This Week in Rocket History: SpaceShipOne Flight 16p.

This week in Rocket History: the first competition flight of the SpaceShipOne suborbital spaceplane to win the Ansari X Prize.

The Ansari X Prize began in the late 1990’s with the goal of motivating private industry to pursue human spaceflight. To win the $10 million prize teams had to fly 3 people to above 100 kilometers twice in two weeks. It was inspired by the Orteig Prize for crossing the Atlantic in the 1920’s, which essentially began the commercial aviation industry.

Many teams signed up to compete in the competition, including:

  • Armadillo Aerospace, which later did pioneering work on small propulsive landing reusable rockets

Formally called the Rutan Model 316, SpaceShip One is a two stage rocket using a jet powered aircraft as the first stage which carries the second stage rocket powered space plane up to 50,000 feet where it is released. The spaceplane then fires its motor and climbs into space. To manage the forces of reentry, the spaceplane folds its wings into a high drag “feathered” position where it is passively stable. Once through reentry the wings are lowered again and the space plane glides to a runway landing.

SpaceShipOne did an extensive series of unpowered and powered test flights prior to attempting a spaceflight. Development started in 1999 and flight tests took place in 2003.

The first powered flight of SpaceShipOne was December 17th, 2003. It was mostly successful except for a landing gear failure, which caused some damage to the vehicle. The second powered flight was much smoother, and reached an altitude of 30 kilometers with a flight time of 1 hour 16 minutes 27 seconds. The third flight reached 45 kilometers and was also well-controlled.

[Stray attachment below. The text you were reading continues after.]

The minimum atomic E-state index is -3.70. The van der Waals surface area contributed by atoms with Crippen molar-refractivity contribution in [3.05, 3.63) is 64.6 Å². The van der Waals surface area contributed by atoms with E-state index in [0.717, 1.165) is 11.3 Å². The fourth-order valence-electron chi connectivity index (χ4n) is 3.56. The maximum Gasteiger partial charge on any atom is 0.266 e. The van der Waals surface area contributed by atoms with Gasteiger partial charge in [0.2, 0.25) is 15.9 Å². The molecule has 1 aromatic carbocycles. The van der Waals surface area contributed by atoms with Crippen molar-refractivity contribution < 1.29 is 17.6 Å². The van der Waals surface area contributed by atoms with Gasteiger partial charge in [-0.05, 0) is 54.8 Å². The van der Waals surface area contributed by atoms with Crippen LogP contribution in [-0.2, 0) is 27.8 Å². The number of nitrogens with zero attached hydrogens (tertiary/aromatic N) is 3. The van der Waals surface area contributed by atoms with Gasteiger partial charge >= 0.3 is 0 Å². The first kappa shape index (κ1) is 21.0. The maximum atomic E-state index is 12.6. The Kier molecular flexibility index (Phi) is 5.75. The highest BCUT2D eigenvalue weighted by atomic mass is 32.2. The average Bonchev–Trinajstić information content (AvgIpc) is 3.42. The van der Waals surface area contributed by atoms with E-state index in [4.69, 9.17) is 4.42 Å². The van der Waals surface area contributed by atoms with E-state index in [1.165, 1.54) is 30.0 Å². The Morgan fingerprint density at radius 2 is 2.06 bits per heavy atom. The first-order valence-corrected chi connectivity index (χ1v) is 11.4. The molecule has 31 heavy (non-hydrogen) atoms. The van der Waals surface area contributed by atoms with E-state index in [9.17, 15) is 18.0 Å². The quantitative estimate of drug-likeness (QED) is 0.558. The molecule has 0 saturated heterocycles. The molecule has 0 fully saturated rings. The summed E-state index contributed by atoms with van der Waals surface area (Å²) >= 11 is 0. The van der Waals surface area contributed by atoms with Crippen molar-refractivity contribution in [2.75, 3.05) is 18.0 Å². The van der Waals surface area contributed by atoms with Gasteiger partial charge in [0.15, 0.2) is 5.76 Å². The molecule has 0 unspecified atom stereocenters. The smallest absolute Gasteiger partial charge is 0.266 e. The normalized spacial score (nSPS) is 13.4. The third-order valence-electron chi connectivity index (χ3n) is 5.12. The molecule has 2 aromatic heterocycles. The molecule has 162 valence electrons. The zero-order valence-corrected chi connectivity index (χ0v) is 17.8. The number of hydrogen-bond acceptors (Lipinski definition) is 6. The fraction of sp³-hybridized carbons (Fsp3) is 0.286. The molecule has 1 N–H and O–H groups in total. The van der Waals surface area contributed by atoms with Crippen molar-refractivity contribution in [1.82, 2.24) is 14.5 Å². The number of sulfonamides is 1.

The fourth flight reached over 100 kilometers — the first non governmental spacecraft to do so. However, this flight did not count as a competition flight for the X Prize because no public notice was given 60 days prior, per requirements.

The first competition flight took place on September 29th, 2004, when SpaceShipOne was carried to an altitude of 14 kilometers and released. The only person onboard was the pilot, Mike Melville. In the cabin with him were 180 kilograms of ballast representing two passengers and several personal items from the Scaled Composites team, including Burt Rutan’s slide rule, a copy of Charles Lindbergh’s book and a teddy bear, the mascot of the Great North Air Ambulance Service. After a 77 second rocket burn and coast, the vehicle reached an apogee of 103 kilometers, above the Karman line and in space. The descent and landing were nominal, completing the first flight of two required by the X Prize. The ascent, however, was far from nominal.

Pilot Mike Mellvile fought a 190 degree per second roll during the engine burn. The roll was not completely under control until the spaceplane was out of the atmosphere and the reaction control thrusters could take over. The rocket motor could have burned longer but it was shut down due to the roll when Mike knew he would get above 100 kilometers to win the prize. Post-landing analysis revealed that the roll was due to asymmetric thrust from the spaceplane’s single hybrid rocket motor, which may have been caused by improper packing of the solid propellant.

As well, the plane was travelling at Mach 2.7 at a low angle of attack because the pilot pulled up very steeply in the beginning of the burn, producing very little lift. This, combined with the speed, produced yaw instability in the plane, causing the roll. This flight profile had not been tested before. (The problem was fixed in the second competition flight by flying a flatter trajectory.) Mike inadvertently set a world record for most aileron rolls during a vertical climb. The second flight was required to use the same space plane and fly no later than two weeks after the first flight. It did, giving Scaled Composites the $10 million prize.

After the second competition flight SpaceShipOne was immediately retired and now hangs in the atrium of the National Air and Space Museum in Washington, DC.

Seventeen years later, its successor SpaceShipTwo has yet to begin regular commercial flights. It is also incapable of reaching the 100 kilometer Karman line, unlike SpaceShipOne, because it carries six passengers instead of two using the same performance motor.




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